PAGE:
And then there’s the bigger value - the torque and acceleration. The Mustang GT can go from 0-60 in 4 seconds. That’s faster than a 1984 Audi Sport Quattro. That’s even faster than a 2010 Audi S8 V8. It’s faster than any Aston Martin from the 1990s, as well as several 1990s Ferraris. Before the Mustang GT, the most powerful and fastest cars I’ve ever driven were the 2003 Lincoln LS V8 and the 2015 Volvo S60 T5. Both had 250 horsepower. Both could do 0-60 in 6 seconds. This thing is a level of fast I’ve never experienced before, and I know full well that it doesn’t impress journalists today since they get to drive 3 and sub-3 second cars.
And that power, while more than one needs, is actually practical. Getting onto a highway was never easier. Cruising in the travel lane was never more fun. Turning left with heavy incoming traffic was incredibly stress-free. The all-season Pirellis never lost grip, except in dirt on the scenic stops I made along California Route 1.
The interior is not as slick as a BMW, but it’s so well put together. Form follows function. The audio system has two big dials that move with a satisfying notchy feel. The interior is ergonomic, comfortable, and is an updated version of the Mustang interior that has been with the car since its inception. The inside of the Mustang has never been better. I could drive for hors and hours in that bolstered seat. The continued availabilty of My Color, used to customize guage and interior ambient light color is a great bonus.
The visibility with the top down rivals almost any non-convertible aside from a Jeep Wrangler with the top down. And surprisingly, visibility with the top up was as good as a compact crossover, like a Jeep Renegade. You don’t ride as high, but you see everything. Having wide-angle blind spot mirrors set inside each side view mirror helped out a great deal. Thank you, Ford.
Suprisingly comfortable. Even with 19-inch wheels, the Mustng didn’t feel like my Elantra Touring with low profile tires. Of course, being in a state with mostly smooth roads helped out a lot. This was not Manhattan. But when driving slow, the ride was classic Ford. It was like a lower Ford Taurus at slow speed. Smooth and comfortable. And at speed, I got almost the ideal amount of road feedback. The Miata and Audi TT are more connected to the road. But this was still very good. The ride was never harsh.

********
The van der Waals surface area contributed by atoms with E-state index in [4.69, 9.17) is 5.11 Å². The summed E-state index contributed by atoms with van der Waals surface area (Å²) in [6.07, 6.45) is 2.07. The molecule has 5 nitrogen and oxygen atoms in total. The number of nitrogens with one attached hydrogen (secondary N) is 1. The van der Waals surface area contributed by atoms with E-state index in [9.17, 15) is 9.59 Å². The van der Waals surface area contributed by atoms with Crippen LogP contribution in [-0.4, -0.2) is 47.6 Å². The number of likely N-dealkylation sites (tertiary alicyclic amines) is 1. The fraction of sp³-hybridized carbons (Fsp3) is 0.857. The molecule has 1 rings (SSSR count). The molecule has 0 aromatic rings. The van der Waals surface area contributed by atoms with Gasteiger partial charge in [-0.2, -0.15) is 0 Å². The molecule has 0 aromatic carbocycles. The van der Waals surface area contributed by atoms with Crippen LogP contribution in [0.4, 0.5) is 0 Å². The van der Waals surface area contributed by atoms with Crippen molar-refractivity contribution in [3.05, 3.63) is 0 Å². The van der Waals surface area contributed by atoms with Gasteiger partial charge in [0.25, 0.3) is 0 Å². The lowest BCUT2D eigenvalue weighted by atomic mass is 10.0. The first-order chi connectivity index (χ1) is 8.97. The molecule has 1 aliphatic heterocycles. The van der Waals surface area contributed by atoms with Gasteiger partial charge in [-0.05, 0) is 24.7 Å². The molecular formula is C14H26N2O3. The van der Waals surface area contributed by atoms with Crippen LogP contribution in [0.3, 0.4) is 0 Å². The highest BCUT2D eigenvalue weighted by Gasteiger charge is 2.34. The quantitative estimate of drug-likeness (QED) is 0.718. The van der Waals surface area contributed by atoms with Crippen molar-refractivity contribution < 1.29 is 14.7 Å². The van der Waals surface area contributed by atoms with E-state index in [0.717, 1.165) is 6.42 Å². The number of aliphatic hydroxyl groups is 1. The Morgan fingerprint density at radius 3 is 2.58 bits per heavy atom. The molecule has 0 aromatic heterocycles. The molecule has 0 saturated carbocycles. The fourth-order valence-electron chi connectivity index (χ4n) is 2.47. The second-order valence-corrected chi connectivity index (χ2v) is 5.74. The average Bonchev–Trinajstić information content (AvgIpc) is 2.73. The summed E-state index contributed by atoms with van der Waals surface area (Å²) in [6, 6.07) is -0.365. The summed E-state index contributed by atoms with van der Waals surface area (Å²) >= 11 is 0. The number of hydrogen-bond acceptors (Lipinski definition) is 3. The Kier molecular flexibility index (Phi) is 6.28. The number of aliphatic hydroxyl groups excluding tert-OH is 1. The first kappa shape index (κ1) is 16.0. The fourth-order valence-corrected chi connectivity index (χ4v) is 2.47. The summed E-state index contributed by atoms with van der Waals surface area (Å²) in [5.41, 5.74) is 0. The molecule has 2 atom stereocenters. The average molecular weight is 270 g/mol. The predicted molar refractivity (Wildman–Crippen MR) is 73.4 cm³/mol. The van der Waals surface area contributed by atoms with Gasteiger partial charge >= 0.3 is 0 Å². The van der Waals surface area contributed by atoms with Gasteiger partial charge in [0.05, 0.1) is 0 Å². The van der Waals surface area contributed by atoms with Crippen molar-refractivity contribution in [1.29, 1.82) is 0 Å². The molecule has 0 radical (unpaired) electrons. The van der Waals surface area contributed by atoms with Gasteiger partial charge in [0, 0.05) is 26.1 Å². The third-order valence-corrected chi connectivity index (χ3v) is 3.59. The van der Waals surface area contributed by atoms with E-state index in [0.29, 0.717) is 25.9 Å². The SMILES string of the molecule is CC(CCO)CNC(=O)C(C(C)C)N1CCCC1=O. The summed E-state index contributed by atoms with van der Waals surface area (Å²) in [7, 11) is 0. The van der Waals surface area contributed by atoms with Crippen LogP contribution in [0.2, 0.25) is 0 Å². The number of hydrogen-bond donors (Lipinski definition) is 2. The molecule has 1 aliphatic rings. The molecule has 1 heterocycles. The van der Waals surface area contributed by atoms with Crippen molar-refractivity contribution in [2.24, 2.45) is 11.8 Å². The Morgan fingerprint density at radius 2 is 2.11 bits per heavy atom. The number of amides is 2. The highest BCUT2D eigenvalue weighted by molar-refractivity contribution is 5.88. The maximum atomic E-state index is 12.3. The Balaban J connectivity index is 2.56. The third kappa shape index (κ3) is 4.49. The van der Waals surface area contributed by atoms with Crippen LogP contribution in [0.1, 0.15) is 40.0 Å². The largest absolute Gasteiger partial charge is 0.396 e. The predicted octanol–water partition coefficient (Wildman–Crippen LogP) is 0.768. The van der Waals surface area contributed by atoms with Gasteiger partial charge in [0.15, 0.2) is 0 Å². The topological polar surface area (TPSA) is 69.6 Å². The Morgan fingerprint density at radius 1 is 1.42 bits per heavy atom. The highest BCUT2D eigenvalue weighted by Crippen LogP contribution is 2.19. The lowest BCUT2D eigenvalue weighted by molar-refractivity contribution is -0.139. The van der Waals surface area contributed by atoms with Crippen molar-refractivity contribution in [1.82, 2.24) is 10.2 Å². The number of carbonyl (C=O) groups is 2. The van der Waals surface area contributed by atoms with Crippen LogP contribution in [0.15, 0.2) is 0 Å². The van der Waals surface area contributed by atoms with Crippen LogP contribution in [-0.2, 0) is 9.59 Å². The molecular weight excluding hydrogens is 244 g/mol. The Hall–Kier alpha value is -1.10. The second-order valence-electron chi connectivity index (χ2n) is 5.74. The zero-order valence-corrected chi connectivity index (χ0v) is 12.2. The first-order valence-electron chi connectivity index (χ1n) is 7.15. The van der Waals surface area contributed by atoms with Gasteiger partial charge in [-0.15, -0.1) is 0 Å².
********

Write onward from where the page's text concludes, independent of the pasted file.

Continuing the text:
The base brakes are outstanding. A lot of owners would look to Brembo or Stop Tech upgrades. But the brakes out of the factory are fine in the GT. The stopping power was big, like the motor.
The Wet/Snow mode does its job at reducing torque (at least that’s what I think it does). Grip comes down to tires, of course, but for a rear wheel drive muscle car, this is a great feature.
All the exterior lights are LED. Love them.
I fit in the back seat just fine. I am 6’3” 200 pounds.
The trunk is about 4’ x 3’ and fits two rolling bags plus 1-2 carry-on bags just fine. For traveling couples, the Mustang convertible can securely carry your luggage. Nothing remians in the car to blow around when the top is down.
I am very surprised that I got over 21 miles per gallon in nearly 600 miles of driving. And I didn’t go easy on the throttle, like I normally do. I had some fun, and once unintentionally clocked 85 on the highway.
The Ford/GM 10-speed automatic transmission is super smooth and responsive. Like any contemporary gearbox, it is quick to upshift and hold high gears in order to conserve fuel. I caught it going into 10th gear at under 50MPH regularly. But it does not annoy. For someone who will never drive stick, it was great to have a responsive transmission that got the most out of what I wanted from the motor (which was simple, I drive slow).
And here’s what I didn’t like as much:
The volume controls on the steering wheel are too narrow.. You can find them by feel but they are tiny. I need an extra quarter of a second to find the center of each button with what I think are average-sized thumbs.
Android Auto sometimes cut out and returned me to the standard SYNC3 interface. I blamed my extra long, braided USB cable and not the car. But I had no shorter cable to use.
Collission warning and adaptive cruise control were not on my car, but I could have used them in my first hour. There was stop and go traffic leaving San Jose, and I would have appreciated a more active driver aid system. Consumer Reports argues that every new car should have these systems, despite adding at least $500 to the sticker price.
There is no sunroof option, unlike the Dodge Challenger. I take it that the Camaro has no sunroof option either. If you want sunshine, opt for the convertible.
And so far, that’s all I have found that I do not like. This raises a question for me, personally. I am currently shopping for a compact crossover. A Jeep Renegade is my ideal-sized vehicle for New York City. But could the Mustang be the car I am seeking? Probably not, as there is still the Northeast road quality issue. The potholes would still annoy me in a low-riding car. But in every other aspect I can think of, a Mustang would work. It’s the right size. With the 300 horsepower EcoBoost motor, I’d get closer to 30MPG. My wife could sit in the back when driving hose guests to and from the airport. There would be a need to switch to snow tires in November and all-season tires in April. But there are ways to make that work, even without a garage.